You may have heard about the heart-breaking death of Ann B. Davis’ earlier this week. Most of us remember Davis from her memorable role as Alice in the hit sitcom, The Brady Bunch. Davis captured out hearts with her witty one-liners, her level-headed argument mediating and her ability to hold the bunch together like glue.
Davis died this past Sunday, June 1, 2014, at a San Antonio hospital after having fallen in her home and hitting her head. Although, a very unfortunate accident, it was also a preventable one. If she would have had someone fall-proof her home and surroundings, could it have been prevented?
Hands of Compassion Homecare wants to give you 6 Tips on how to prevent in-home falls, in hopes that these tips can reduce your risk of falling and possibly safe your life.
#1. Talk to your doctor
Learn about the medications you are taking and their side effects. Sometimes medications can increase the risk of falling due to blurred vision, drowsiness and dizziness.
Certain health conditions can also increase your risk of falling. Discuss these, and previous falls, with your doctor so that a prevention strategy can be developed if need be.
#2. Stay Active
Staying active doesn’t always mean a high-intensity workout, something as minor as walking around the backyard to maintain strength in your lower body is recommend. Of course, check with your doctor and if he gives you the “OK”, then seek out new and fun ways to stay active and keep your body in tip-top shape (swimming, seated Zumba, yoga, etc.).
#3. Wear proper shoes
Although your slippers may be comfortable around the house, they are not always the safest, especially on laminate, wood or tile floors. These types of floors can become slick when swept and mopped, and slippers do not possess a large amount of grip to the bottom, which in turn could lead to a fall. Make sure to wear shoes with a nonstick soul, sturdy and comfortable.
#4. Remove fall hazards in your environment
The mosts beautiful items in our home can also be the most dangerous. Look around your home, or have a loved one/caregiver, to find any fall hazards in your home. For example: rugs, coffee tables, wobbly standing lamps, electrical chords, clothing or spills. Placing a nonstick mat in your shower is also recommend to help prevent in-home falls.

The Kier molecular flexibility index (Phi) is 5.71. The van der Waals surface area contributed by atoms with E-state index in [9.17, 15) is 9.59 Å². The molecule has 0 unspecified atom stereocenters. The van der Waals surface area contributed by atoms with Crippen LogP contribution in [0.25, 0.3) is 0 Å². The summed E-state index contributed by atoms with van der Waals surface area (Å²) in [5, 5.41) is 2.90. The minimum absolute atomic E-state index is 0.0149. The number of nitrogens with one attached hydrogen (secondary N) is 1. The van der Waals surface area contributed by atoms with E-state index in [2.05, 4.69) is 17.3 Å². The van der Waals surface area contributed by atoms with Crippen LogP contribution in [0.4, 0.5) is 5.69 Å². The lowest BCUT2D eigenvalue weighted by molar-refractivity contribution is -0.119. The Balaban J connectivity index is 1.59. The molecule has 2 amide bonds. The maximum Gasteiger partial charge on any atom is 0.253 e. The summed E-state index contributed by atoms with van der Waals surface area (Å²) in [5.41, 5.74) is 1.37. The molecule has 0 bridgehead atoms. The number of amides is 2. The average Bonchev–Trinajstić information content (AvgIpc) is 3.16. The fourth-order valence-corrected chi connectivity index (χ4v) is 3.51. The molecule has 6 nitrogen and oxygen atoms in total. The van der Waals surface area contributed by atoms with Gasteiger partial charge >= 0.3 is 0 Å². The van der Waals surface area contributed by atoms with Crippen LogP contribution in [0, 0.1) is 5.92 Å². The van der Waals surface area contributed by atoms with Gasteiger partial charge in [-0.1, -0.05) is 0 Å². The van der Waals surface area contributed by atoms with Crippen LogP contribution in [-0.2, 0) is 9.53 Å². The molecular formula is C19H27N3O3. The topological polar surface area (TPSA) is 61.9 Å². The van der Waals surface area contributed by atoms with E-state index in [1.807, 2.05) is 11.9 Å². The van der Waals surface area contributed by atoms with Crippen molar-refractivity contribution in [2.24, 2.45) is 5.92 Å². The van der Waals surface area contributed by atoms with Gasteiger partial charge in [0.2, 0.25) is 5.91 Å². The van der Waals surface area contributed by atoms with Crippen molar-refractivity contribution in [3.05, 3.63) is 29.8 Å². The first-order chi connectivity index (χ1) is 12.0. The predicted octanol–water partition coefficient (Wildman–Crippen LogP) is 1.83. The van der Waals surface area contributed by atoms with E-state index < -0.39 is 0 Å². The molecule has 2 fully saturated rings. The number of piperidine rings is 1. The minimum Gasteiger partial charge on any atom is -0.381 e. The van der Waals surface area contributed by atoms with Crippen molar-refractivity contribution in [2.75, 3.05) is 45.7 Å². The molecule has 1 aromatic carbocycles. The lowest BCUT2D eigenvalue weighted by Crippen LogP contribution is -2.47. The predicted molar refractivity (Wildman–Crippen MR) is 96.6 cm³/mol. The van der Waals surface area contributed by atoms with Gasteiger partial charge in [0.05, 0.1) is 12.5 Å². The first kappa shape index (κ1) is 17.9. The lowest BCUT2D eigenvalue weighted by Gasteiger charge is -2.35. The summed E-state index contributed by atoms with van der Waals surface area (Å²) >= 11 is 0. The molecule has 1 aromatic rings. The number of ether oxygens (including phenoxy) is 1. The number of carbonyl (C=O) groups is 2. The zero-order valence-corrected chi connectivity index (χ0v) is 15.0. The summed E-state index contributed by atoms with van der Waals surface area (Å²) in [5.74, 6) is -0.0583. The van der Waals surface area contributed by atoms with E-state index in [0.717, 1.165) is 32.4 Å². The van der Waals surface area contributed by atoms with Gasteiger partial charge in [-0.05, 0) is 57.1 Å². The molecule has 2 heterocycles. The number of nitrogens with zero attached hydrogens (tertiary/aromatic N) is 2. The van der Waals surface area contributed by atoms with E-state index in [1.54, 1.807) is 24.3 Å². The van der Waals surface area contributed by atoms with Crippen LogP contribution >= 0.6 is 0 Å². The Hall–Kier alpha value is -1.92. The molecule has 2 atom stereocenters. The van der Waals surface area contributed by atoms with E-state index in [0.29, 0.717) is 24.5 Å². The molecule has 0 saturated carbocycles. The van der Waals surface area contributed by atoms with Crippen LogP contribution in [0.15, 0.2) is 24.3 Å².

#5. Light up your living area
When waking up in the middle of the night, it is not always first instinct to turn on a light or lamp, we just tend to walk slowly (because we are so use to our living spaces) to get to wear we need to be, using walls, chair and other items to guide us. However, we suggest placing a small nightlight in your room, hallways and even bathroom. This way, your most-used places of living are lit up during the evening and you do not have to worry about guessing where you need to go.
#6. Use assistive devices as instructed or needed
Canes are a great way to help you get around the home and outside of your home. There is a great variety out there to help you choose the best one that fits your needs: lightweight and thin; sturdy and large. Watch a recent video interview with Midland’s Recovery Home Therapy, where Physical Therapist, Steven Sanchez, discusses four of the most popular used canes. Click the link below and it will take you directly to the video,
We hope this helps and if there are some questions still lingering that were not answered, feel free to give #HOC a call. We are open M-F, 8 a.m- 5 p.m., but we have an on-call RN 24 hours a day, 7 days a week, 365 days of the year. We are here to help.
Hands of Compassion Homecare
“Healthcare that unites hands with hearts.”
1030 Andrews Hwy, Ste 203
Midland, TX 79701
(432) 218 – 7996